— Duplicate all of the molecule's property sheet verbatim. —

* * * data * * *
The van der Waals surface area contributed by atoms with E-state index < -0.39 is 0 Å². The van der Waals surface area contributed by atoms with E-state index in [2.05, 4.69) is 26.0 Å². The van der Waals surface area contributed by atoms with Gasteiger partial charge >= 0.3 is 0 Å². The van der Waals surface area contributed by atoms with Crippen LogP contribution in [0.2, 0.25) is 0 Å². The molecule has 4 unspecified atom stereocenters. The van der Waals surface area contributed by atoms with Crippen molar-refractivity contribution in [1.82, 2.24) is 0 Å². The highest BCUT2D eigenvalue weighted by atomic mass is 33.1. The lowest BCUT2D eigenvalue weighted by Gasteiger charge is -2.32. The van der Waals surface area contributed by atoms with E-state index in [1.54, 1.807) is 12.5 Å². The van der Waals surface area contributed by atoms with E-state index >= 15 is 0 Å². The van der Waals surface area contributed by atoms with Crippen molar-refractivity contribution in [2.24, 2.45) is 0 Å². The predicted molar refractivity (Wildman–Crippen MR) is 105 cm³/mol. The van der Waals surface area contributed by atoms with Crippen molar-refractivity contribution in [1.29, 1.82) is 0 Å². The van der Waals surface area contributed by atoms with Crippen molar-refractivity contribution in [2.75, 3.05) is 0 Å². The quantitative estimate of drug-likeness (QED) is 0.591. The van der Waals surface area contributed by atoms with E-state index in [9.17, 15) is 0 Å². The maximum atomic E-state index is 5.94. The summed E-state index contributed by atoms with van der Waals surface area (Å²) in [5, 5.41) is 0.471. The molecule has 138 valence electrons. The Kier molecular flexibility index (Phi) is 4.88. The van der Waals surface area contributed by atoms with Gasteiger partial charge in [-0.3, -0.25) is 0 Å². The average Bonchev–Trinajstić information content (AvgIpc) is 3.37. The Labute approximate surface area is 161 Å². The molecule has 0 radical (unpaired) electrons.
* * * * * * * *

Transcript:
The van der Waals surface area contributed by atoms with E-state index < -0.39 is 0 Å². The van der Waals surface area contributed by atoms with E-state index in [2.05, 4.69) is 26.0 Å². The van der Waals surface area contributed by atoms with Gasteiger partial charge >= 0.3 is 0 Å². The van der Waals surface area contributed by atoms with Crippen LogP contribution in [0.2, 0.25) is 0 Å². The molecule has 4 unspecified atom stereocenters. The van der Waals surface area contributed by atoms with Crippen molar-refractivity contribution in [1.82, 2.24) is 0 Å². The highest BCUT2D eigenvalue weighted by atomic mass is 33.1. The lowest BCUT2D eigenvalue weighted by Gasteiger charge is -2.32. The van der Waals surface area contributed by atoms with E-state index in [1.54, 1.807) is 12.5 Å². The van der Waals surface area contributed by atoms with E-state index >= 15 is 0 Å². The van der Waals surface area contributed by atoms with Crippen molar-refractivity contribution in [2.24, 2.45) is 0 Å². The predicted molar refractivity (Wildman–Crippen MR) is 105 cm³/mol. The van der Waals surface area contributed by atoms with Crippen molar-refractivity contribution in [1.29, 1.82) is 0 Å². The van der Waals surface area contributed by atoms with Crippen molar-refractivity contribution in [2.75, 3.05) is 0 Å². The quantitative estimate of drug-likeness (QED) is 0.591. The van der Waals surface area contributed by atoms with E-state index in [9.17, 15) is 0 Å². The maximum atomic E-state index is 5.94. The summed E-state index contributed by atoms with van der Waals surface area (Å²) in [5, 5.41) is 0.471. The molecule has 138 valence electrons. The Kier molecular flexibility index (Phi) is 4.88. The van der Waals surface area contributed by atoms with Gasteiger partial charge in [-0.3, -0.25) is 0 Å². The average Bonchev–Trinajstić information content (AvgIpc) is 3.37. The Labute approximate surface area is 161 Å². The molecule has 0 radical (unpaired) electrons.